The study randomised 33 patients (CD4 >200 cells/mm3 and viral load 5000-250,000 copies/mL) who were either treatment-naive or who were more than 12 months without therapy, to an oral dose of once-daily placebo or 25, 50 100 or 200mg PA-457. The 100 mg and 200 mg doses produced statistically significant median reductions in viral load of –0.48 and –1.03 logs respectively, compared to placebo. At day 11 the participants from the 200mg dose group with baseline viral load <100,000 copies/mL had median viral load reduction of –1.52 log10 copies/mL. The genotypic data obtained at the end of the study (in 21 out of 33 people) demonstrated no evidence of resistance development to PA-457. No grade 3/4 lab abnormalities were seen at any dose, and any adverse events categorised as mild to moderate.

One person had a grade 2 increase in triglycerides that returned to normal by the end of the study. Another participant suffered a lacunar CVA (cerebrovascular accident, minor stroke) but the researchers suggest that this is probably a result of previous poorly-controlled hypertension. The researchers reported that the half-life of PA-457 is close to 60 hours, which is promising for current ARV research focused on once-daily dosing.

Ref: Beatty G, Lalezari J, Eron J, et al. Safety and antiviral activity of PA-457, the first-in-class maturation inhibitor, in a 10-day monotherapy study in HIV-1 infected patients. 45th Interscience Conference on Antimicrobial Agents and Chemotherapy. December 16-29, 2005. Washington, DC. Abstract H-416d.

Antiviral activity of monoclonal antibody TNX-355 in treatment experienced patients

Svilen Konov, HIV i-Base

TNX-355 is a humanised monoclonal antibody (an antibody that is produced artificially from a single cell clone and, therefore, consists of a single type of immunoglobulin) that binds to CD4 receptors, disrupting viral replication. The compound is aimed at treatment-experienced patients. At ICAAC the 24-week interim assessment of the ongoing 48-week double-blind, placebo-controlled, randomised phase II study showed that TNX-355 in combination with optimised background regimen (OBR) exhibited greater antiviral activity than OBR alone in treatment-experienced HIV-1-infected individuals.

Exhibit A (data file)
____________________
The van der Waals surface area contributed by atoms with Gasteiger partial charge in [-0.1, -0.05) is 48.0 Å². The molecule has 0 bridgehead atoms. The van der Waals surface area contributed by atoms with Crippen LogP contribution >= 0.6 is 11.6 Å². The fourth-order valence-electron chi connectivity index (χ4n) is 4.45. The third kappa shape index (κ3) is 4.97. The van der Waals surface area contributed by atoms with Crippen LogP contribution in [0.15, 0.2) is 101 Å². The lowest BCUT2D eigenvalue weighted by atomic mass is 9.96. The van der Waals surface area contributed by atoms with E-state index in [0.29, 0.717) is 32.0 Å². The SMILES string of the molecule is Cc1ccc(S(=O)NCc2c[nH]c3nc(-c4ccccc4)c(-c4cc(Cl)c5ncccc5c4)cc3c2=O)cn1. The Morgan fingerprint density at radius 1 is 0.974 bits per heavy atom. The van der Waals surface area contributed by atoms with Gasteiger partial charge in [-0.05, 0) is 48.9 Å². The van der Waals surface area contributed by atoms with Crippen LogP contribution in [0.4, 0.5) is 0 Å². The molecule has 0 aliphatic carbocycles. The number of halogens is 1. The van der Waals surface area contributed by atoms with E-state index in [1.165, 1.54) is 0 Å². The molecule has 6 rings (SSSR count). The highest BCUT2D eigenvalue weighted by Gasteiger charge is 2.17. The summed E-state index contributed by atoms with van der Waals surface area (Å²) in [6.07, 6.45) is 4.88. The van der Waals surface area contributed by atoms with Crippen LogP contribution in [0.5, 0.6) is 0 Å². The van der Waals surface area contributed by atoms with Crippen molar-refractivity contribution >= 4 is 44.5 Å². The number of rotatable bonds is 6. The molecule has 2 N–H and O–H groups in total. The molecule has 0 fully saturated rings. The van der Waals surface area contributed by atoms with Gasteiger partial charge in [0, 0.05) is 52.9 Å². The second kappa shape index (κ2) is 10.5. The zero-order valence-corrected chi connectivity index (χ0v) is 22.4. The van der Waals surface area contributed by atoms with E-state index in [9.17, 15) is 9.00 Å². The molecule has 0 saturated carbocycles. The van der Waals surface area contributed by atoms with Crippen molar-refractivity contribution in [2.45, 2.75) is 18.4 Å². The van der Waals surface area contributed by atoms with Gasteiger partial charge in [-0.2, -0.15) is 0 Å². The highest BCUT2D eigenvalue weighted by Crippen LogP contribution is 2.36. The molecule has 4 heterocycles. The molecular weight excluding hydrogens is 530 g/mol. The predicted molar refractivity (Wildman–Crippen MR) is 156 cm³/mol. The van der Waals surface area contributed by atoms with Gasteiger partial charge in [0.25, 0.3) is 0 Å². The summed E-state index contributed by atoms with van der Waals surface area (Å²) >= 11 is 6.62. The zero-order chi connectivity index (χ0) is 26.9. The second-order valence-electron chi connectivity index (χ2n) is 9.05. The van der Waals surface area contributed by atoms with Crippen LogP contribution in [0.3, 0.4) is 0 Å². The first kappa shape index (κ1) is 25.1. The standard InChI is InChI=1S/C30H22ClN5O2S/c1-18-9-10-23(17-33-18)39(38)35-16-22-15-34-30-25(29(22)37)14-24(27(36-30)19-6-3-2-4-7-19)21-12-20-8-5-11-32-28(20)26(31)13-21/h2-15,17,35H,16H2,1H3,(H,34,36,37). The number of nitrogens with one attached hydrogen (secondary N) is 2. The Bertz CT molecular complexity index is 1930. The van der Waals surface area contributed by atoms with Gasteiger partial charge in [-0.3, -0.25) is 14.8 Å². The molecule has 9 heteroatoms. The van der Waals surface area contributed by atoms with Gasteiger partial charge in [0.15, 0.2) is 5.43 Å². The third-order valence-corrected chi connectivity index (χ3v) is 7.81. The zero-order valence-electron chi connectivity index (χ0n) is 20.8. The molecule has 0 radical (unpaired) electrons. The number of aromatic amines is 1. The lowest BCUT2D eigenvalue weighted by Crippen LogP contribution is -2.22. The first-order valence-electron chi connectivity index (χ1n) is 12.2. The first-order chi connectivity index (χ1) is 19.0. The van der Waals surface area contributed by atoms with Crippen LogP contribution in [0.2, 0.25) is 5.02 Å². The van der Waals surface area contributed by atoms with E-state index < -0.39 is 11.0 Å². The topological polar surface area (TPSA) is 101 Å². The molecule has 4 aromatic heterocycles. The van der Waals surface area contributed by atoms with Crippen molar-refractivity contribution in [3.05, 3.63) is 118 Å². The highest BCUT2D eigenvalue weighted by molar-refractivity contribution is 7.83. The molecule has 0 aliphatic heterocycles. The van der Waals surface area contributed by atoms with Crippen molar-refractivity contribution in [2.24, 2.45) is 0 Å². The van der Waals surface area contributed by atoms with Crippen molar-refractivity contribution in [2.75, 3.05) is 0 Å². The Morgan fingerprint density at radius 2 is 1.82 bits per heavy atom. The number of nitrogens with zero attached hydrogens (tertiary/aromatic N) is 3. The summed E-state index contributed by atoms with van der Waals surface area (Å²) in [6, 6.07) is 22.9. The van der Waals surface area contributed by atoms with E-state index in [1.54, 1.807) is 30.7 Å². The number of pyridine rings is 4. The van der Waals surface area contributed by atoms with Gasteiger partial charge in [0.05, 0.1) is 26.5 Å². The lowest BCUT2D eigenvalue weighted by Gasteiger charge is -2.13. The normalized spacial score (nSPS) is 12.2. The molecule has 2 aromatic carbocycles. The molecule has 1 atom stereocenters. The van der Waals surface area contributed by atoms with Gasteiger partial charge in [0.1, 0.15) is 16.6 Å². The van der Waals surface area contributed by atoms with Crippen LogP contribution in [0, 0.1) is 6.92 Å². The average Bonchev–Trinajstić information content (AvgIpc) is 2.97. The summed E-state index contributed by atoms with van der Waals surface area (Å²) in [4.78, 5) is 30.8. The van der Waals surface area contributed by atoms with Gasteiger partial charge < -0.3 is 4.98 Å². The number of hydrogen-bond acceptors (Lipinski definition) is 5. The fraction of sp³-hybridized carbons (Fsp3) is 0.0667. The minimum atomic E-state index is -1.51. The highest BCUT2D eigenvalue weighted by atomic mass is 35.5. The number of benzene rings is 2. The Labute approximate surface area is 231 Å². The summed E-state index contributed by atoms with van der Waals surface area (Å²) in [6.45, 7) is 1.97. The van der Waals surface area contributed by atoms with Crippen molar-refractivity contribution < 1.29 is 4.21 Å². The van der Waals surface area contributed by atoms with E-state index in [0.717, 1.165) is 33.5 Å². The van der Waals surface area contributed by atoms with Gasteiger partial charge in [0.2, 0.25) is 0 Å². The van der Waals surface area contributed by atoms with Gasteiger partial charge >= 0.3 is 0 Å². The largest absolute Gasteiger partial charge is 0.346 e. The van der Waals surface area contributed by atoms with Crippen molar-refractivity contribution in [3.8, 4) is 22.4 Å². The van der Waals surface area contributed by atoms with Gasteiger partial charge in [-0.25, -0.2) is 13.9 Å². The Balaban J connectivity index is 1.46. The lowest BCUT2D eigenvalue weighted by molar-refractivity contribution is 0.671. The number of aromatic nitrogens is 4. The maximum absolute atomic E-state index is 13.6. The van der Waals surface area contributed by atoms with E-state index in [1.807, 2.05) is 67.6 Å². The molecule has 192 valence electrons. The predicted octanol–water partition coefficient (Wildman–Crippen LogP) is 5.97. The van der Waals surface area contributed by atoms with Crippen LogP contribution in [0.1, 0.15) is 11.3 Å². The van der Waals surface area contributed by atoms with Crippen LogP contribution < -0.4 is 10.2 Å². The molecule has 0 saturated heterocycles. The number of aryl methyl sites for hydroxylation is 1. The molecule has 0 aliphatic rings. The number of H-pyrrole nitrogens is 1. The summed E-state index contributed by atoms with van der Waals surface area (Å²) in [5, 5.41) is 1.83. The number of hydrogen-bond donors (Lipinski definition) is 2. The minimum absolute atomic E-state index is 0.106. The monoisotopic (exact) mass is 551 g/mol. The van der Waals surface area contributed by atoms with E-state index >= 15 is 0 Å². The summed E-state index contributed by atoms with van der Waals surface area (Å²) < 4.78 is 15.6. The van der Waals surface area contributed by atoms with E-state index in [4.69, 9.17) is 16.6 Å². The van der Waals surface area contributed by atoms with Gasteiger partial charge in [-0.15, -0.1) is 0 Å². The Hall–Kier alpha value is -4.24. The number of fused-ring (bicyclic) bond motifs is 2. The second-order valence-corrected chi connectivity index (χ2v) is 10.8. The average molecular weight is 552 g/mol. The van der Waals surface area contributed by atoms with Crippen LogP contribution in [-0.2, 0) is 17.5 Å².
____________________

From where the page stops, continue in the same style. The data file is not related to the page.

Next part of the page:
The study randomised 82 three-class experienced patients to either15 mg/kg every 2 weeks or 10 mg/kg every week for 8 weeks followed by 10 mg/kg every two weeks; or to placebo; with OBR for all groups. The mean RNA log drop was –1.2 (p<0.001), –0.97 (p<0.001), and –0.41 in the 15 mg, 10 mg and placebo groups respectively. The compound, however, needs to be infused intravenously, which might turn it into a last resort choice. The researchers did not present information on the relative ARV experience of the participants in the study or impact on treatment history on the results.

Another study [2] showed that TNX-355 is active against CCR5-, CXCR4-, and dual/mixed-tropic HIV-1 in vitro. In addition, strong synergistic antiretroviral activity was demonstrated between TNX-355 and T-20 (enfuvirtide) in vitro (CIs of 0.27±0.13 and 0.12±0.11 for single and continuous exposure, respectively). These results suggest that combining two entry inhibitors might have a potential of becoming a treatment approach in the future.


  1. Norris D, Morales J, Gathe J et al. TNX-355 in combination with Optimized Background Regimen (OBR) Exhibits Greater Antiviral Activity than OBR Alone in HIV-Treatment Experienced Patients. 45th Interscience Conference on Antimicrobial Agents and Chemotherapy. December 16-29, 2005. Washington, DC. Abstract LB2-26.
  2. Godofsky E, Zhang X, Sorenson M, et al. In vitro antiretroviral activity of the humanized anti-CD4 monoclonal antibody, TNX-355, against CCR5, CXCR4, and dual-tropic isolates and synergy with enfuvirtide. 45th Interscience Conference on Antimicrobial Agents and Chemotherapy. December 16-29, 2005. Washington, DC. Abstract LB-26.